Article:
Adult Word Learning as a Function of Neighborhood Density
AbstractPrevious studies exploring the influence of neighborhood density (ND) during adult word learning have largely relied on tasks designed for young, preliterate children. In order to examine effects of ND on adult word learning during an ecologically valid task, eight nonwords varying in neighborhood density (4 dense, 4 sparse) were taught to 50 typical adults in the context of a lecture. Half of the participants (n = 25) were solely exposed to the phonological forms of the nonwords, while the other half of the participants (n = 25) were exposed to both the phonological forms and orthographic representations. Results indicated that participants who only heard the nonwords learned more dense words than sparse words, similar to prior work. However, participants who heard as well as saw the nonwords learned dense words and sparse words to a similar degree, in addition to overall greater learning of sparse words. Thus, learning of sparse words can improve when orthographic information supplements the phonological information. An account of working memory is re-visited to interpret the results related to auditory and visual processing during lexical acquisition. View Full-Text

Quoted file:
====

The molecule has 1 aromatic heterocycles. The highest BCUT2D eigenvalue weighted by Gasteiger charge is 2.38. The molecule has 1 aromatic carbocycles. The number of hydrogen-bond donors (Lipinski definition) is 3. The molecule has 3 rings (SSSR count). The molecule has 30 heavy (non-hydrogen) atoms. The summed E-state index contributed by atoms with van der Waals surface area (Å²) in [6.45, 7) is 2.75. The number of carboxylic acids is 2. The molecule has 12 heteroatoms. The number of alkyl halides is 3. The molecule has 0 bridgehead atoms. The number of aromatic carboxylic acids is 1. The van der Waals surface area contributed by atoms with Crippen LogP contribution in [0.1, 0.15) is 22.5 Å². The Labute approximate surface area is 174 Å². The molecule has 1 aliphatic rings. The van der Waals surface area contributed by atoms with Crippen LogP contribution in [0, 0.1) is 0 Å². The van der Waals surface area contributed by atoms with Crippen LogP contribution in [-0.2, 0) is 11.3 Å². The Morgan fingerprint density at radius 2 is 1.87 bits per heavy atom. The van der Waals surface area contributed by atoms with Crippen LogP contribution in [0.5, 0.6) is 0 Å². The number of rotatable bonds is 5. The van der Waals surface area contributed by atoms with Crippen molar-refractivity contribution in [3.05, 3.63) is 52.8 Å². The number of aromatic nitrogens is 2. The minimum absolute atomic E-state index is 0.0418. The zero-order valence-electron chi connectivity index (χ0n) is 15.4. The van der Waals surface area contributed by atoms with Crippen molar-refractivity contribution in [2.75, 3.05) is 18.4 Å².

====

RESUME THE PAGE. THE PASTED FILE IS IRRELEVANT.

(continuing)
Share & Cite This Article
Jones, S.E. Adult Word Learning as a Function of Neighborhood Density. Languages 2018, 3, 5.
Jones SE. Adult Word Learning as a Function of Neighborhood Density. Languages. 2018; 3(1):5.Chicago/Turabian Style
Jones, Skott E. 2018. "Adult Word Learning as a Function of Neighborhood Density." Languages 3, no. 1: 5.
Note that from the first issue of 2016, MDPI journals use article numbers instead of page numbers. See further details here.